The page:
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Jennifer Egan: The Keep

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Jennifer Egan should adopt a nom de plume—"J. Egan" would do quite well. An unfortunate side effect of the popularity of chick lit and poetic, memoir-ish "women's novels" is that a woman's name on the cover creates a certain expectation about what's inside. And Egan subverts that expectation as thoroughly as any woman writing today. Her previous novels pigeonhole themselves in typical women's-fiction categories by their synopses (model finds self, teenage girl finds self) and cover photos (youthful female faces). With The Keep, however, Egan breaks the mold from page one. Her muscular, lively prose achieves a haunting effect closer to Chuck Palahniuk than Marilynne Robinson—not the tenuous, lacy phrases of fragile introspection, but the stark honesty of action arrested in stop-motion.

The first two parts of The Keep jump between Danny, a refugee from New York City who's been invited to help renovate an ancient castle somewhere in Eastern Europe, and Ray, the prison inmate who's writing Danny's story. Egan achieves a kind of heart-stopping, stomach-lurching shift the first time Ray's authorial "I" intrudes on Danny's narrative: "He was heading into memory number two, I might as well tell you that straight up, because how I'm supposed to get him in and out of all these memories in a smooth way so nobody notices all the coming and going I don't know." Ray has become addicted to his story of childhood friends facing old demons and shape-shifting baronesses locked in impregnable towers, because he craves the attention of his writing instructor Holly. His character Danny joneses for connection, the kind made over a cell phone or an Internet hookup, to beat back the worm of paranoia and fear sleeping in his gut. The final chapter abandons Ray and Danny for the perspective of Holly, the writing teacher.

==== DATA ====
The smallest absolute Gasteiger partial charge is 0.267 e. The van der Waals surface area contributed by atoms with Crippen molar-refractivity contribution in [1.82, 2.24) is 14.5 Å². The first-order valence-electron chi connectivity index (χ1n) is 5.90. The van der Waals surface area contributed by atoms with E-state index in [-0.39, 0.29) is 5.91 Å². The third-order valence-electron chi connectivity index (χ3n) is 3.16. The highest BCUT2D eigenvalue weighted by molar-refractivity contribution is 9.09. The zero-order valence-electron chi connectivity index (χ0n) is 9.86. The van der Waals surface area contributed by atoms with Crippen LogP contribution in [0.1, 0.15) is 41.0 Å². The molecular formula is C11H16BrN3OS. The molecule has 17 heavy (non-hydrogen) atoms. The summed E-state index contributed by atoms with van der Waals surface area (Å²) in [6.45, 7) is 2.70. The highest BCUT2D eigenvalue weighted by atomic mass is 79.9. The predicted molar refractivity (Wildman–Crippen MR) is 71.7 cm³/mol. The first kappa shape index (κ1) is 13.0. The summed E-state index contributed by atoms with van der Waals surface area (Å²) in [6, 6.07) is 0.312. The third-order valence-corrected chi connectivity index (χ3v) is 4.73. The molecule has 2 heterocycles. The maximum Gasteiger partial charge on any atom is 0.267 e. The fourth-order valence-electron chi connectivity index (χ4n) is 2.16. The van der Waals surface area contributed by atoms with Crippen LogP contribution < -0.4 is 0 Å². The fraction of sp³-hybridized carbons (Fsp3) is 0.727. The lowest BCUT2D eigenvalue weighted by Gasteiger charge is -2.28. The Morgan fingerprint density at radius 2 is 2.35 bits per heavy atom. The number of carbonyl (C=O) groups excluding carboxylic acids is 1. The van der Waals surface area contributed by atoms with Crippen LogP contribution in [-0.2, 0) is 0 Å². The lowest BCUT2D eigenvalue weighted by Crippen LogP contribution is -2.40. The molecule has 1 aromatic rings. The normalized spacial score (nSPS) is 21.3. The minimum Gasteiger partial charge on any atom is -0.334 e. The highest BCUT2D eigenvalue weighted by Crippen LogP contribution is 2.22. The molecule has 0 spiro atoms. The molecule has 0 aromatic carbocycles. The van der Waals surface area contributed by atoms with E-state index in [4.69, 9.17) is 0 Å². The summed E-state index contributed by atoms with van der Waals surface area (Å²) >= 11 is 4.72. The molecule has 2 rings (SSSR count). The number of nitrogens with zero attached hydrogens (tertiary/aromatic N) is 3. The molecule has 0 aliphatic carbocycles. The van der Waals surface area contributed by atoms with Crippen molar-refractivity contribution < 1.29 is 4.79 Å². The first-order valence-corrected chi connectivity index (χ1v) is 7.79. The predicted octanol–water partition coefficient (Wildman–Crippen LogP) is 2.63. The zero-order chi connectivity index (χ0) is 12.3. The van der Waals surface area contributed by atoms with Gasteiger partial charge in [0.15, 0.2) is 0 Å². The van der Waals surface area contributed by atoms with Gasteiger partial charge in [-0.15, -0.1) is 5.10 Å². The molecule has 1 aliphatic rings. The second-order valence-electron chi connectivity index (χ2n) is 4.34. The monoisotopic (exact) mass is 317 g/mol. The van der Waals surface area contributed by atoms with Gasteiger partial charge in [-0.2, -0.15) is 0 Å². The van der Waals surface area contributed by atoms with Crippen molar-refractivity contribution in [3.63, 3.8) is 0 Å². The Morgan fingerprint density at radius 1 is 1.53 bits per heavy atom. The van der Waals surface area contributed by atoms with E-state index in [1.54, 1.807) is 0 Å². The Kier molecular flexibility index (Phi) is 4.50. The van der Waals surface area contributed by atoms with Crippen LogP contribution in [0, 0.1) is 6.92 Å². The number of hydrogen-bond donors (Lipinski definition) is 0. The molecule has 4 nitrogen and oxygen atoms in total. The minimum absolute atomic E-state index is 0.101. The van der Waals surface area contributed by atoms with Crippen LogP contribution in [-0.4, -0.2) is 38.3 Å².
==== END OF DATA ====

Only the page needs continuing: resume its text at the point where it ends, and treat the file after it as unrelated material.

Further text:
The Keep maintains a frightening, vertiginous velocity throughout its complex warp and woof of narrators. Egan sketches the precipices her characters negotiate, internal and external, without slipping into comforting omniscience. And the immersion in these high-stakes psychological tightrope acts gives The Keep a page-turning horror. Just as well that the publishers didn't slap a girl's face on the cover; if they could take the "Jennifer" off, too, Egan might get the kind of masculine (or at least gender-neutral) reading her outstanding novel deserves.